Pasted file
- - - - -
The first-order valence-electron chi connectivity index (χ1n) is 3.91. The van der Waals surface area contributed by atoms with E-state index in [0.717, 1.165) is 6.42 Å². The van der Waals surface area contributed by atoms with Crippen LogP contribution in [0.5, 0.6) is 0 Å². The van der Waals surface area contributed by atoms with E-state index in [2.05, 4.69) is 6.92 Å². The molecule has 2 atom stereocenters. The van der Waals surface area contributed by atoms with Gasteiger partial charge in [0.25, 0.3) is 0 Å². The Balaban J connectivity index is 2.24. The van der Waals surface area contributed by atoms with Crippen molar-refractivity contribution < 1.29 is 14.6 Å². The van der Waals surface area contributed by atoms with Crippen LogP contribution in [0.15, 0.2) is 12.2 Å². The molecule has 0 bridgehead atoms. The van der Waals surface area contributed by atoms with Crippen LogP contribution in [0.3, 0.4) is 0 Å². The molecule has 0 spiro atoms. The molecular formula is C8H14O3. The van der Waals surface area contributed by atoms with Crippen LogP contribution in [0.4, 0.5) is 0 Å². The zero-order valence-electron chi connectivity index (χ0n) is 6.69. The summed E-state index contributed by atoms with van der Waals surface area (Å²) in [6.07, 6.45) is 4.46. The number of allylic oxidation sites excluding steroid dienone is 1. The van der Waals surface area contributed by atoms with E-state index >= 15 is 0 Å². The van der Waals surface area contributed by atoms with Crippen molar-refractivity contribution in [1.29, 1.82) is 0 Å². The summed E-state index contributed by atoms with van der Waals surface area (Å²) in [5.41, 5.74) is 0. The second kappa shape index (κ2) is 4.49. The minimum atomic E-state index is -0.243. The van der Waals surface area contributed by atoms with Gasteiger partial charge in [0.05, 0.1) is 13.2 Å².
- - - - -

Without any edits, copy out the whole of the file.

The first-order valence-electron chi connectivity index (χ1n) is 3.91. The van der Waals surface area contributed by atoms with E-state index in [0.717, 1.165) is 6.42 Å². The van der Waals surface area contributed by atoms with Crippen LogP contribution in [0.5, 0.6) is 0 Å². The van der Waals surface area contributed by atoms with E-state index in [2.05, 4.69) is 6.92 Å². The molecule has 2 atom stereocenters. The van der Waals surface area contributed by atoms with Gasteiger partial charge in [0.25, 0.3) is 0 Å². The Balaban J connectivity index is 2.24. The van der Waals surface area contributed by atoms with Crippen molar-refractivity contribution < 1.29 is 14.6 Å². The van der Waals surface area contributed by atoms with Crippen LogP contribution in [0.15, 0.2) is 12.2 Å². The molecule has 0 bridgehead atoms. The van der Waals surface area contributed by atoms with Crippen LogP contribution in [0.3, 0.4) is 0 Å². The molecule has 0 spiro atoms. The molecular formula is C8H14O3. The van der Waals surface area contributed by atoms with Crippen LogP contribution in [0.4, 0.5) is 0 Å². The zero-order valence-electron chi connectivity index (χ0n) is 6.69. The summed E-state index contributed by atoms with van der Waals surface area (Å²) in [6.07, 6.45) is 4.46. The number of allylic oxidation sites excluding steroid dienone is 1. The van der Waals surface area contributed by atoms with E-state index >= 15 is 0 Å². The van der Waals surface area contributed by atoms with Crippen molar-refractivity contribution in [1.29, 1.82) is 0 Å². The summed E-state index contributed by atoms with van der Waals surface area (Å²) in [5.41, 5.74) is 0. The second kappa shape index (κ2) is 4.49. The minimum atomic E-state index is -0.243. The van der Waals surface area contributed by atoms with Gasteiger partial charge in [0.05, 0.1) is 13.2 Å².